A detailed study in 2003 by the Smithsonian Tropical Research Institute and the Kuna NGO, PEMASKY; showed that Kuna Yala has the highest diversity of coral species as well as the best reef development in all of Panama. We will become intimately familiar with them as our Kuna guides paddle with us between several different small white sand islands, where the greatest snorkeling is right outside your tent. The cultural interaction on this journey is unprecedented. The itinerary will remain flexible, to take into account weather conditions, currents and tides, and we expect an occasional non-paddling day to provide ample opportunity for exploratory hikes – bring good walking shoes for pristine forest creek bed trekking!

What to Bring to this Kayaking adventure:

  • Binoculars
  • Camera with extra batteries
  • Flashlight with extra bulb & batteries
  • Hat, day pack
  • Dry sack
  • Water bottles
  • Lightwight/quick dry cotton clothes
  • Windbreaker, rain gear
  • Sandals, sneakers, hiking shoes
  • Money in small denominations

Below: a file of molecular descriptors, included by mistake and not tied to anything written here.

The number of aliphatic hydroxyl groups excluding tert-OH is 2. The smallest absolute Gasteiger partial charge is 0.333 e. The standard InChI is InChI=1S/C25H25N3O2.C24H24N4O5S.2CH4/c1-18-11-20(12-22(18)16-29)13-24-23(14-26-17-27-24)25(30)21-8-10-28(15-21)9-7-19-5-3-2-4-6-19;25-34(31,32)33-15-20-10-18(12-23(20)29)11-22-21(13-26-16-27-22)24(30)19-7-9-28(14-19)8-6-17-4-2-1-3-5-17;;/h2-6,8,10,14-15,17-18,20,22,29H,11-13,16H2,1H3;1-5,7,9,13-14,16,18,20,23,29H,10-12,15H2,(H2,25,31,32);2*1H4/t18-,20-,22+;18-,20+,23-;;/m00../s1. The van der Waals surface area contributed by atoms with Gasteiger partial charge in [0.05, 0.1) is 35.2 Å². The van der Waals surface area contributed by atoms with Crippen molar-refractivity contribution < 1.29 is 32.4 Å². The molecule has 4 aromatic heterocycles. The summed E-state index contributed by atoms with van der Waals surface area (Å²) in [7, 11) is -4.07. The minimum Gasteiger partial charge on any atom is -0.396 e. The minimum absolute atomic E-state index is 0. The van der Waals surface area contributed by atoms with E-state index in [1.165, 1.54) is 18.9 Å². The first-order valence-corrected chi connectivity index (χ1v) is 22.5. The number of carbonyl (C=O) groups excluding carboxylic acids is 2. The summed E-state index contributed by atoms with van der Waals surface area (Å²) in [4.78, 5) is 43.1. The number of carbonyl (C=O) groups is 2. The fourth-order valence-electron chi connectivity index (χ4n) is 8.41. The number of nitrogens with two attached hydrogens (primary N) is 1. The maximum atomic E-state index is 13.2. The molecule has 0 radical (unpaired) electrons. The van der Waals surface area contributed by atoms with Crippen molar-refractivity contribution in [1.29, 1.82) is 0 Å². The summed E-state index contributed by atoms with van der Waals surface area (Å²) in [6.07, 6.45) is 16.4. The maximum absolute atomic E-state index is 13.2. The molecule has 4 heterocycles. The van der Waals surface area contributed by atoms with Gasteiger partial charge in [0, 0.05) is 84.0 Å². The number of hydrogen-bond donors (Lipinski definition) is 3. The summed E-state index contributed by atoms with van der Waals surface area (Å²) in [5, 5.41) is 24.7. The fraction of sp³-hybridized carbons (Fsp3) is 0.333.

• Toiletries & personal medications
  • Snorkeling equipment
  • Bathing suit
  • Insect repellent
  • sunscreen

Traveling to Guna Yala? the San Blas islands?

Our Guna Yala Expedition  involves hiking, camping, dugout boat and snorkeling.  Below some information for those interested in this amazing adventure.

All participants must sign a Waiver and Release Form before the trip begins.

MEDICAL MATTERS
The trip leader is responsible for the safety of all trip members and he or she may withdraw or disqualify a trip member in the field if anyone’s safety is jeopardized. Please be aware that hospital facilities for serious medical problems may at times be a long way away, that a doctor may not always be available, and that evacuation can be delayed, complicated and expensive.
Remember that EcoCircuitos, S.A. is not a medical authority and that we can only give you general information, which may not be accurate by the time you travel. You should discuss with your physician, local health department.

Immunizations
No immunizations are required at this time to enter Panama. The standard recommended immunizations currently are:
Insect repellent is a very essential part of preventing insect-born diseases, and you must bring your own personal supply.
We advise you to wear long-sleeved shirts and long pants in the early morning and early evening hours is also a good precaution against insect bites.

PERSONAL MEDICAL KIT